Friday, October 5, 2007
Sunday, September 9, 2007
Today I decided to start baking my way through King Arthur Flour Whole Grain Baking. Here's a link to King Arthur Flour's website, where you can find many recipes: King Arthur Flour Recipe Index. I really like this book. There are a lot of recipes to work with, and they're all relatively well explained.
An added benefit of many of these recipes is the challenge of making something somewhat healthy that tastes good. The flip side of this however, as I found out, is if the end result actually tastes so good you feel like you can eat more than usual. That's exactly what happened (and is happening, I just ate another) with the Peanut Chews recipe on page 311. I used the Trader Joe's Salted smooth peanut butter with this recipe. These cookies were borderline awesome as raw dough. The smell of the peanut butter, brown sugar, honey...etc... was well, essentially heaven. (Please note the only thing I love more than peanut butter is my husband; I'm borderline obsessed with PB). Anyway, the dough was so good that I was a little disappointed with the baked cookie itself. BUT (that's a big butt :) these cookies are infectious once you've eaten a couple of them. They really are peanut buttery chewy goodness. It's almost as if the sugars are so mellow that it's like eating a peanut butter and fluff sandwich in a cookie. Actually the next step with these should be to sandwich these with fluff. Fortunately for me, Fluff doesn't exist in the Napa Valley (only the crappy Kraft kind). I guess I'll have to save that for when the husband and I move back to the East Coast. Here's a picture of the cookies for your viewing pleasure.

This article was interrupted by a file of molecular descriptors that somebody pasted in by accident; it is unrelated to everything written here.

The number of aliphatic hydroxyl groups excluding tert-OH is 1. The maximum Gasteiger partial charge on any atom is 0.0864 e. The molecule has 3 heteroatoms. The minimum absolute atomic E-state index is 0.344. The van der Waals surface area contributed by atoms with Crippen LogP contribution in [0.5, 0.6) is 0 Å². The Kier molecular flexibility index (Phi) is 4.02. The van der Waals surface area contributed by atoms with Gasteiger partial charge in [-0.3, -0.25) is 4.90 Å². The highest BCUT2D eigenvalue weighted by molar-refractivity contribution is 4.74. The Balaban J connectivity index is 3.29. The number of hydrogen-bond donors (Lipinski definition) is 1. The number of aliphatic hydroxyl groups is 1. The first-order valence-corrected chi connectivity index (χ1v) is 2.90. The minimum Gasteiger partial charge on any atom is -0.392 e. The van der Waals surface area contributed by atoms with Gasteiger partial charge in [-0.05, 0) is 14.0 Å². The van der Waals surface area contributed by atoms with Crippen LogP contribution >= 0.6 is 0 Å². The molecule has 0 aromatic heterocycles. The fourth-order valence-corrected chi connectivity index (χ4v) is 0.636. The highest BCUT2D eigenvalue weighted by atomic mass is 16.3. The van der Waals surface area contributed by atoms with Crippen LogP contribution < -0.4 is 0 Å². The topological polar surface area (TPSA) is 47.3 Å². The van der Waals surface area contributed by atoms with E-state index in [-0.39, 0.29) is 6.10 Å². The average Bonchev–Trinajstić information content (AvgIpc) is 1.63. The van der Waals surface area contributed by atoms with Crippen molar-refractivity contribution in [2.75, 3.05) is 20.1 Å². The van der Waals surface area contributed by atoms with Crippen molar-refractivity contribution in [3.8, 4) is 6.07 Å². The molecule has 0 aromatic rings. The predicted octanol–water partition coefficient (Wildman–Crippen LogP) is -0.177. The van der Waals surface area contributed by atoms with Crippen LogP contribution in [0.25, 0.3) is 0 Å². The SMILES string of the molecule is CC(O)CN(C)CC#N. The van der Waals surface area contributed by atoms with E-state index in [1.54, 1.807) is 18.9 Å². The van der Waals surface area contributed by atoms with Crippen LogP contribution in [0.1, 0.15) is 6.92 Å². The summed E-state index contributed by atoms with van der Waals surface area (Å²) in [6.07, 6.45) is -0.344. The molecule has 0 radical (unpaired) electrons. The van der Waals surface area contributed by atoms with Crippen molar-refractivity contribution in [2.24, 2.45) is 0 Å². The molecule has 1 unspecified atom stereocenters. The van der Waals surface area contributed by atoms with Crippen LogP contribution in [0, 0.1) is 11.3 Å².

Have you ever made bread that was so good that you actually couldn't stop smiling after eating the end result? Try the 100% whole wheat sandwich bread recipe (page 182). I swear, it's the best bread for peanut butter and jelly. I made it last night, and today I made a panini with the bread, peanut butter and homemade peach-almond preserves. Sorry mom, that's beats your PB&J (but you still make the best blueberry muffins, hands-down). Here's the life cycle of this delicious bread:
After first rise:
After 2nd rise:
I overproofed the bread just a bit. Oh well, better luck next time. Both the flavor and the texture were prefect, so I'm pretty sure the over-proofing was mainly an appearance flaw.
If you would like to make a muffin full of veggies, nuts and fruit; go for the Morning Glory Muffin recipe on page 35. Today I made these muffins for the second time, and they're great. I love them because they actually are fairly healthy. They have carrots (vitamin A), whole wheat flour (fiber) and apples (vitamin.. uh... apple); anyway, they're really good for you, and very tasty. My husband and I hate/detest/loath raisins, so there was no way I was adding them to the mix, but all the other ingredients went in and the results were delicious.
Here's a cross section:
Thursday, May 24, 2007
Alfajores: Crisp Sandwich Cookies Filled with Milk Caramel
From: A Baker's Tour
These cookies were tasty once they were assembled. The recipe didn't call for any salt in the dough, which to me, is sacrilegious. In went 1/2 teaspoon of Kosher salt. The milk caramel filling was a disaster, twice! I know that you can make dulce de leche by boiling sweetened condensed milk forever, but I thought I would try Mr. Malgieri's method. BIG MISTAKE!!!! The first time I made it, the filling became extremely lumpy while baking in the oven. This was not for lack of stirring though. I stirred that mixture so much so that I was afraid my eyebrows were going to bake off my face from the extreme heat of my oven. The second time I made the filling I undercooked it. Eventually, I cooked the filling down on the stove top to the correct consistency. Once assembled, these cookies were great. The cookie dough didn't taste too much of cornstarch, and the brandy flavor complimented the dulce de leche nicely. I'm not the biggest fan of coconut, so I put ground toasted pecans on the outside of half the cookies, and that was really nice. If I decide to make these cookies again, I'll definitely make them smaller. 2 1/2" diameter sandwich cookies are really big.